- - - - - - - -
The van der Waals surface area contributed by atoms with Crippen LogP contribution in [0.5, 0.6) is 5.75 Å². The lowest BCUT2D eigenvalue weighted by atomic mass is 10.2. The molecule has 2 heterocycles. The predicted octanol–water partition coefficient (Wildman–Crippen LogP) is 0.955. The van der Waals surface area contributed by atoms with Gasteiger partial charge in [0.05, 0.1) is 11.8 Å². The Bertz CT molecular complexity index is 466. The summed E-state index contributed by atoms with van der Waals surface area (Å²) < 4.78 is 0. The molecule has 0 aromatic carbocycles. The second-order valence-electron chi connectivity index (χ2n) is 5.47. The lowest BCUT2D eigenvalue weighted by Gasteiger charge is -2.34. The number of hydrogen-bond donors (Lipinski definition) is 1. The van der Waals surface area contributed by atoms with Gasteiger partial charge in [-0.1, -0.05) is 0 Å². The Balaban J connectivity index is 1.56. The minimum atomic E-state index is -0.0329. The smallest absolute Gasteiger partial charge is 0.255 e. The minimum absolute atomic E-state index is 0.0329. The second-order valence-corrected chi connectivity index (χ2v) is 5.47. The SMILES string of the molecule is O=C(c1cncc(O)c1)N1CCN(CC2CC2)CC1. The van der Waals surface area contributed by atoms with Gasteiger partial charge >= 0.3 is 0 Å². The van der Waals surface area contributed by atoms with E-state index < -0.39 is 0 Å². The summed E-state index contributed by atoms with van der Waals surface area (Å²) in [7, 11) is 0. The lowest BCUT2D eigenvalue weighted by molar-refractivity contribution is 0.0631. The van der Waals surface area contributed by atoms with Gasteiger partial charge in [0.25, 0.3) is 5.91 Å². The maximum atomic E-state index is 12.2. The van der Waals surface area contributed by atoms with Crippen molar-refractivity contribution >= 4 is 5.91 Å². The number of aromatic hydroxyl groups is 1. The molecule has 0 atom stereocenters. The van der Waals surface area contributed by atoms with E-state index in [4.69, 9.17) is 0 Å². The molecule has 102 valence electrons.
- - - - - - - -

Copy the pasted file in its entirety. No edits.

The van der Waals surface area contributed by atoms with Crippen LogP contribution in [0.5, 0.6) is 5.75 Å². The lowest BCUT2D eigenvalue weighted by atomic mass is 10.2. The molecule has 2 heterocycles. The predicted octanol–water partition coefficient (Wildman–Crippen LogP) is 0.955. The van der Waals surface area contributed by atoms with Gasteiger partial charge in [0.05, 0.1) is 11.8 Å². The Bertz CT molecular complexity index is 466. The summed E-state index contributed by atoms with van der Waals surface area (Å²) < 4.78 is 0. The molecule has 0 aromatic carbocycles. The second-order valence-electron chi connectivity index (χ2n) is 5.47. The lowest BCUT2D eigenvalue weighted by Gasteiger charge is -2.34. The number of hydrogen-bond donors (Lipinski definition) is 1. The van der Waals surface area contributed by atoms with Gasteiger partial charge in [-0.1, -0.05) is 0 Å². The Balaban J connectivity index is 1.56. The minimum atomic E-state index is -0.0329. The smallest absolute Gasteiger partial charge is 0.255 e. The minimum absolute atomic E-state index is 0.0329. The second-order valence-corrected chi connectivity index (χ2v) is 5.47. The SMILES string of the molecule is O=C(c1cncc(O)c1)N1CCN(CC2CC2)CC1. The van der Waals surface area contributed by atoms with Gasteiger partial charge >= 0.3 is 0 Å². The van der Waals surface area contributed by atoms with E-state index < -0.39 is 0 Å². The summed E-state index contributed by atoms with van der Waals surface area (Å²) in [7, 11) is 0. The lowest BCUT2D eigenvalue weighted by molar-refractivity contribution is 0.0631. The van der Waals surface area contributed by atoms with Gasteiger partial charge in [0.25, 0.3) is 5.91 Å². The maximum atomic E-state index is 12.2. The van der Waals surface area contributed by atoms with Crippen molar-refractivity contribution >= 4 is 5.91 Å². The number of aromatic hydroxyl groups is 1. The molecule has 0 atom stereocenters. The van der Waals surface area contributed by atoms with E-state index in [4.69, 9.17) is 0 Å². The molecule has 102 valence electrons.